Every month or so, most skin cells rejuvenate. However, factors such as sun exposure and aging might stifle this process. Exfoliation comes very handy in this situation. It may accomplish everything from lightening your complexion to eliminating acne scars and is a rapid technique to remove dead skin. Physical and chemical exfoliation is the two types of exfoliation available. In recent years, the chemical type, which consists of a variety of acids, has grown in popularity.
Chemical exfoliants are acids that remove dead skin cells from the skin. They’re available in a number of different concentrations. A dermatologist will frequently apply stronger solutions in the form of a chemical peel. Over-the-counter formulations are available. They function by dissolving the connections that bind skin cells together. The top layers of skin cells shed as those ties are disrupted, revealing regenerated skin. This natural skin layer feels smoother and looks more even in tone with regular usage, pores are unclogged, and indications of aging may be reduced.
Exfoliation is similar to clearing out your closet in that it’s slightly messy, occasionally emotional, and potentially irritating, but both are necessary tasks in the end. Exfoliation is also done regularly in excellent self-care regiments – twice weekly to be exact. Physical and chemical exfoliants are currently available on the market. They both perform the same thing in theory—slough off dead skin—but in very different ways. You want to make sure you’re doing it correctly and following the right skin care tips because exfoliating improves the absorption of serums, moisturizers, and other skincare products which means you’re getting more bang for your buck.
What Is Physical Exfoliation?
Exfoliation with small grains, a brush, or a scalpel is rather simple. Physical exfoliants, on the other hand, are not all made equal. Check the ingredients list of your average drugstore scrub to ensure that none of the exfoliating agents are excessively large, although they must be handled carefully. They aren’t as effective or mild as chemical exfoliation, despite popular belief. I’ll get to that later.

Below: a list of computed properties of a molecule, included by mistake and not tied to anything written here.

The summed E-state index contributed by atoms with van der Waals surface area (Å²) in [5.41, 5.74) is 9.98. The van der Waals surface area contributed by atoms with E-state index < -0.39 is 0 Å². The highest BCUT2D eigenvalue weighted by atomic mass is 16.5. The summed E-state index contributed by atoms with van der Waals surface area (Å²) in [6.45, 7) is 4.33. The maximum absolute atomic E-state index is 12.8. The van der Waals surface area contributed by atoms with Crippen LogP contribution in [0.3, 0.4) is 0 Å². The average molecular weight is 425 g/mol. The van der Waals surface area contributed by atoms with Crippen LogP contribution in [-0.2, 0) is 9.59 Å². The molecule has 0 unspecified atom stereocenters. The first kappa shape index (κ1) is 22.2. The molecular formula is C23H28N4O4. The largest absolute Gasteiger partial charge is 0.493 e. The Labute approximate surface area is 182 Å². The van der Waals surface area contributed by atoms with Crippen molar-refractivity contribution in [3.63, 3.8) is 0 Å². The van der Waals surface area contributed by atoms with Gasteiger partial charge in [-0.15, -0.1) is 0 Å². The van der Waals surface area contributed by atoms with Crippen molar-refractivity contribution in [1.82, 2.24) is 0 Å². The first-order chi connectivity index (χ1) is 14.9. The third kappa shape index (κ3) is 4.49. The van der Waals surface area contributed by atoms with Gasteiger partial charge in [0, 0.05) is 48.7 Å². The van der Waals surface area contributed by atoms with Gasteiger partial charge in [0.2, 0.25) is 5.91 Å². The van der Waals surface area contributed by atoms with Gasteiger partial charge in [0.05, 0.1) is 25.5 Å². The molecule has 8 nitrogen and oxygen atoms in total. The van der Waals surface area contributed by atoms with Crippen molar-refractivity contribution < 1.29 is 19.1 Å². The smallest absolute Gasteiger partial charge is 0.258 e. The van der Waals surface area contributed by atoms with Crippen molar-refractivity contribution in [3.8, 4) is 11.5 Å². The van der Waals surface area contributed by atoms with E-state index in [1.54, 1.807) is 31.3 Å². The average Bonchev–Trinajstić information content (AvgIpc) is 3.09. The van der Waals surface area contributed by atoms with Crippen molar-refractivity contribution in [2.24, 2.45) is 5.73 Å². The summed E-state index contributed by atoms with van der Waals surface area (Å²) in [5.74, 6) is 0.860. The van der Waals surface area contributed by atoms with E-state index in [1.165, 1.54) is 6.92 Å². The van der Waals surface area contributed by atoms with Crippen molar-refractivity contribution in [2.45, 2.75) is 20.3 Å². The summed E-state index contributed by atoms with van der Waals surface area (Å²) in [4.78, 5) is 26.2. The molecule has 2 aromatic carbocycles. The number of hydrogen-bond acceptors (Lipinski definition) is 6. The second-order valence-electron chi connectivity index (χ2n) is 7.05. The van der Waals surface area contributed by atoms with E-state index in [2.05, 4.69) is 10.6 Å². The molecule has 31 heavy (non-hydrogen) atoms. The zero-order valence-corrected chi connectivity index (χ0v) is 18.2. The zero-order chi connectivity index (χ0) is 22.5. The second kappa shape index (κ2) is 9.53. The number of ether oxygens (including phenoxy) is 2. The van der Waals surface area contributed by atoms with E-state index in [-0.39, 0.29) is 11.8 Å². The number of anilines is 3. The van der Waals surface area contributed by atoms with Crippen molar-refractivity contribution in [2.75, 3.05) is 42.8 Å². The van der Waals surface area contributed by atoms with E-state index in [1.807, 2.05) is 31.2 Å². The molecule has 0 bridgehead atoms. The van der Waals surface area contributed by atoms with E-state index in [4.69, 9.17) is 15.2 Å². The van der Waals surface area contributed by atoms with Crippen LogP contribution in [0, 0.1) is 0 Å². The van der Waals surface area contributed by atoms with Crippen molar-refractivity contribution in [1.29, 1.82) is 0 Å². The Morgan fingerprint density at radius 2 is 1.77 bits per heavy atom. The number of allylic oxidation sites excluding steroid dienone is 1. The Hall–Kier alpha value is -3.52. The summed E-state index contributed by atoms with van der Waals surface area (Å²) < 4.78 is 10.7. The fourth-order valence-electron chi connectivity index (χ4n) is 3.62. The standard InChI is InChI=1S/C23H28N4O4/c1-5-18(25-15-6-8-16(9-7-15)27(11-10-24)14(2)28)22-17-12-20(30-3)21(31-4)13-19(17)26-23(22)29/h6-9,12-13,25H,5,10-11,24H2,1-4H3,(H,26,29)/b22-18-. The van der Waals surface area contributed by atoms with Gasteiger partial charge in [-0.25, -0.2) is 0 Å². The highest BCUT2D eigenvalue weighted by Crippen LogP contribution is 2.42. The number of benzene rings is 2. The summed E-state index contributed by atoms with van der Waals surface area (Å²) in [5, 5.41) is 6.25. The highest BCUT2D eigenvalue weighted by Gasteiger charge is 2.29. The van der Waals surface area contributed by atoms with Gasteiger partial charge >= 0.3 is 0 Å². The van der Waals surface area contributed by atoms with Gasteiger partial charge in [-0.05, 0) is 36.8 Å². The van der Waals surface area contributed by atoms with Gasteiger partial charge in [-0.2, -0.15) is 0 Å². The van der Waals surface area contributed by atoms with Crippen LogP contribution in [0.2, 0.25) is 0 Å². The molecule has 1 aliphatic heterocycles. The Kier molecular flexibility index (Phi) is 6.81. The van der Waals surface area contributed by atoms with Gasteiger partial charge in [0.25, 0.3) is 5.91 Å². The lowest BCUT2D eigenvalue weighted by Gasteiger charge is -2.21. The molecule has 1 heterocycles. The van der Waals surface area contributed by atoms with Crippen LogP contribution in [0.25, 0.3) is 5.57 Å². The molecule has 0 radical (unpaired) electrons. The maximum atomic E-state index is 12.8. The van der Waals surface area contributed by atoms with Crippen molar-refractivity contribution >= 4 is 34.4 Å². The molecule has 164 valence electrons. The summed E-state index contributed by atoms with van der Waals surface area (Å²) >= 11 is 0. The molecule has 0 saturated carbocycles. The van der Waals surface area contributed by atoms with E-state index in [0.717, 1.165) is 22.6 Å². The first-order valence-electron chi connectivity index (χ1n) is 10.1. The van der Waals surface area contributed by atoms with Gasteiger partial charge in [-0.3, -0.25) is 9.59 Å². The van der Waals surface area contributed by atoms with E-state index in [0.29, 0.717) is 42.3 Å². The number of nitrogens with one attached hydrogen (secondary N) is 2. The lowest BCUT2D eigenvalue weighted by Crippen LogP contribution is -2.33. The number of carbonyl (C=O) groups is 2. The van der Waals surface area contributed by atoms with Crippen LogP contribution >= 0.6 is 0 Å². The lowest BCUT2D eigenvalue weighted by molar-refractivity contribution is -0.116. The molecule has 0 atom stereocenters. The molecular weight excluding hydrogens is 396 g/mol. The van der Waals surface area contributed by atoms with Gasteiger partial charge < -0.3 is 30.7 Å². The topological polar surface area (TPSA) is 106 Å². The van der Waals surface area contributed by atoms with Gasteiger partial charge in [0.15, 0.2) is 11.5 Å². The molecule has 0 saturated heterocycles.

What Is Chemical Exfoliation?
Chemical exfoliants aid in cell turnover by removing dead skin cells with the use of- wait for it – chemicals. Peels are chemical exfoliants that are fantastic for not just smoothing but also whitening the skin. The effect of the glow!
What Is The Difference Between Chemical And Physical Exfoliants?
It’s all in the name when it comes to chemical and physical exfoliants. Chemical exfoliants employ acids (such as lactic acid, glycolic acid, citric acid, salicylic acid, and others) to exfoliate dead skin cells, whereas physical exfoliants use something physical, such as brush bristles or particles in a sugar scrub. Rather than physically washing away the top layer of dead skin, chemical exfoliants operate by breaking down the cellular linkages of dead skin cells.
Exfoliants, both chemical and physical, have advantages and disadvantages. Physical exfoliants have the advantage of allowing you to customize the amount of pressure used to better fit your skin’s sensitivity level. It’s worth noting, though, that physical exfoliants should be used with caution. Some physical scrubs have bigger, abrasive particles that can cause micro rips in the skin, causing discomfort and inflammation.